Even then, please ensure everything is tested really robustly for safety and failure points before even thinking about using it on a human being.

Another person I spoke with, CS, told me that her partner – also an engineering professional – was considering something similar.

“We were looking at prices for fucking-machines and they were so, so expensive.  He [her partner] started looking up tutorials from the DIY community and realized he could make it much cheaper, and already had most of the pieces,” CS explained.

Long-distance homemade toys

Bianca [surname withheld] spoke to me about a homemade sound-based electro-sex system she created for play with her long distance partner.

“It was a clumsy set-up,” she admitted, “but essentially, he had his electro kit set up such that if you played a sound into the speakers, the amplifier was connected to the electrodes, and they were connected to his genitals.

I used a voice conferencing program, with my mic muted but the sound waves he wanted playing through my mixer. I used the fader on my mixer to increase and decrease his current remotely while talking to him on Facetime.”

She adds that despite the makeshift nature of this system, it created an incredibly intense and powerful experience for them both. “It really got us interested in teledildonics, and we went out and bought a We-Vibe!”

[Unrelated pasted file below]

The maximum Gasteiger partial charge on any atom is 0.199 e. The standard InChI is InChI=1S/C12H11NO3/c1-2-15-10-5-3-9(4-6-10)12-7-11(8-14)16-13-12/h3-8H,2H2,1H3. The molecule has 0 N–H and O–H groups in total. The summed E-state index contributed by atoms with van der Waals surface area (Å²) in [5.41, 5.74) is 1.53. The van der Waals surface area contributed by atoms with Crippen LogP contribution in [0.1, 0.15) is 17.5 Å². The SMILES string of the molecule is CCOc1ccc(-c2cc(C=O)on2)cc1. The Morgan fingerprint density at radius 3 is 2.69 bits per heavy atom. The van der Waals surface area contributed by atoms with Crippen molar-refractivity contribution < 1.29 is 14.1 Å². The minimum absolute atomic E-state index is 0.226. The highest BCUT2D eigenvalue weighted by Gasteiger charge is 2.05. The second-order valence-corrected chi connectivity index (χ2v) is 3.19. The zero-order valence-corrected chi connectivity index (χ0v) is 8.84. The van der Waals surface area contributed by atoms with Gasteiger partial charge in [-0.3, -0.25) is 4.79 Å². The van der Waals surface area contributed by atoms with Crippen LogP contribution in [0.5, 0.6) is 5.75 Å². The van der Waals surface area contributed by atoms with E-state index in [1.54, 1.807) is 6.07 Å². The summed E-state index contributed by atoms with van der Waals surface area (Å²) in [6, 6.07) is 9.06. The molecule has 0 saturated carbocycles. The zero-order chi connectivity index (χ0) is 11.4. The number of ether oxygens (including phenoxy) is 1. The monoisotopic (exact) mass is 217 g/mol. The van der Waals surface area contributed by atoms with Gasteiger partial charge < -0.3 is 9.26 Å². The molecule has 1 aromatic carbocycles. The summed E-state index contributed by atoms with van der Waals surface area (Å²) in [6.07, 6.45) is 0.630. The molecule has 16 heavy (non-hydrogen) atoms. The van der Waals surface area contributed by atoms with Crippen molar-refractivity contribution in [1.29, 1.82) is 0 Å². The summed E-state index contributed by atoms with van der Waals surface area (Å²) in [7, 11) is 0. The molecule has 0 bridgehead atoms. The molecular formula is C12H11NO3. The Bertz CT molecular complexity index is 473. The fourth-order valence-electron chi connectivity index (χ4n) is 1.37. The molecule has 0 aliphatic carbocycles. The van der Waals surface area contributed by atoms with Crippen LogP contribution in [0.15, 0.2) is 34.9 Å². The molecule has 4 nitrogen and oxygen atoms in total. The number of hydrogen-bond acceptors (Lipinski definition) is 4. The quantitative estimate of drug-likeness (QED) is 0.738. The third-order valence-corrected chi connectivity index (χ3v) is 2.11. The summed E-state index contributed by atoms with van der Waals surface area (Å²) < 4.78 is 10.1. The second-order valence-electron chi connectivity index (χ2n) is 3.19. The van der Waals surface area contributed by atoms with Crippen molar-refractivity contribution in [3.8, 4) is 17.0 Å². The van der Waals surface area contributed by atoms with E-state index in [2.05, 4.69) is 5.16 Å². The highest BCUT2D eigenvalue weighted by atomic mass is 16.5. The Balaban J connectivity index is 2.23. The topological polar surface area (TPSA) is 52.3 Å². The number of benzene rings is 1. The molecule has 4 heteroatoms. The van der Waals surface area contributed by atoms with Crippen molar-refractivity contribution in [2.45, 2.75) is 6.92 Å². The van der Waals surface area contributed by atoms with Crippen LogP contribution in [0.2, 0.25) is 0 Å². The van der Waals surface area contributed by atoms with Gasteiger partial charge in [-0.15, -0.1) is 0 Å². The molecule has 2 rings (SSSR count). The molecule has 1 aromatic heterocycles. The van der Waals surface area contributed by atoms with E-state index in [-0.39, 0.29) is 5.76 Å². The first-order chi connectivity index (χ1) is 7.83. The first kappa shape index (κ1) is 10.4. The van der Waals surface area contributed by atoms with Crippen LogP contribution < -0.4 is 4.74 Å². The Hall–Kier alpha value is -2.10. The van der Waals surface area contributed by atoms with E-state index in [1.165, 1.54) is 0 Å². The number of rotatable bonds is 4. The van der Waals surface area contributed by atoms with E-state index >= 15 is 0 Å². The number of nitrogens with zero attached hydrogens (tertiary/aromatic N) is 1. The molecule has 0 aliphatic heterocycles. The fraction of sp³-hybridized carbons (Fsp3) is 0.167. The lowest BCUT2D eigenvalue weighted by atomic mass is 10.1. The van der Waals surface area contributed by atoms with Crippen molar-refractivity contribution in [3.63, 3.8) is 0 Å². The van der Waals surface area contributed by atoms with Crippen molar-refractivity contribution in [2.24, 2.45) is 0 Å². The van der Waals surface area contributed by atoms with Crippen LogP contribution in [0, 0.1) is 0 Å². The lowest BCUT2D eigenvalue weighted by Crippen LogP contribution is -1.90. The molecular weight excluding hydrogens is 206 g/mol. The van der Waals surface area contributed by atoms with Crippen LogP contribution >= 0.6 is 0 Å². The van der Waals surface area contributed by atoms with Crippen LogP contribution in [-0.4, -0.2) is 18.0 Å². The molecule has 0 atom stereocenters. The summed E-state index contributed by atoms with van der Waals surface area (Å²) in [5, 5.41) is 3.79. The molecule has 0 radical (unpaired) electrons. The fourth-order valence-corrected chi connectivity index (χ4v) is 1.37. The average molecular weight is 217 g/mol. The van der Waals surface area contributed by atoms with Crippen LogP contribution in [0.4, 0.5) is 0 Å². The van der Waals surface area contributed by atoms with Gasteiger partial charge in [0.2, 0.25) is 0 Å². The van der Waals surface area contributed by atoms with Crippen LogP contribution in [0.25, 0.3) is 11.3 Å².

US-based Gene and Olivia Allen have taken their homemade sextech a step further by launching it as a bonafide product via Indiegogo – it was successfully funded this month. Gene explains that “we have a great sex life, but my hand got tired doing the ‘come hither’ motion that you need for proper G-spot stimulation.”

Olivia adds, “we searched high and low for the right vibrator, but it didn’t exist. So I asked Gene to invent me one, and he did… now that’s love!” Using this patented ‘come hither’ motion technology, the G-spot RX was the outcome.

It’s safe to say that homemade sextech hacks will continue to be a growing area as barriers to entry (no pun intended) and prices continue to fall. From 3D printed dildos (yes, you can 3D print silicone!) to people who have tried to create their own version of the perennially popular but financially demanding Sybian, necessity – and horniness – will always be the mother of sexy invention.

I’m not going to give you advice on which projects you should and shouldn’t attempt at home. That’s beyond the scope of this piece, and it’s down to you to determine your own skill levels and what risks you feel comfortable taking with your body in the quest for the perfect homemade sex machine, electro-stim device or other toy of your kinky dreams.

I’ll leave you with this: there exists an urban legend that, c. 54BC, Cleopatra made a vibrator out of a hollowed out gourd and some bees. Though historians generally agree that this is untrue and seems to have first appeared in a factually-dubious book in 1999, I think we’ll all agree that we can be grateful that sextech hacks have moved on a little since then.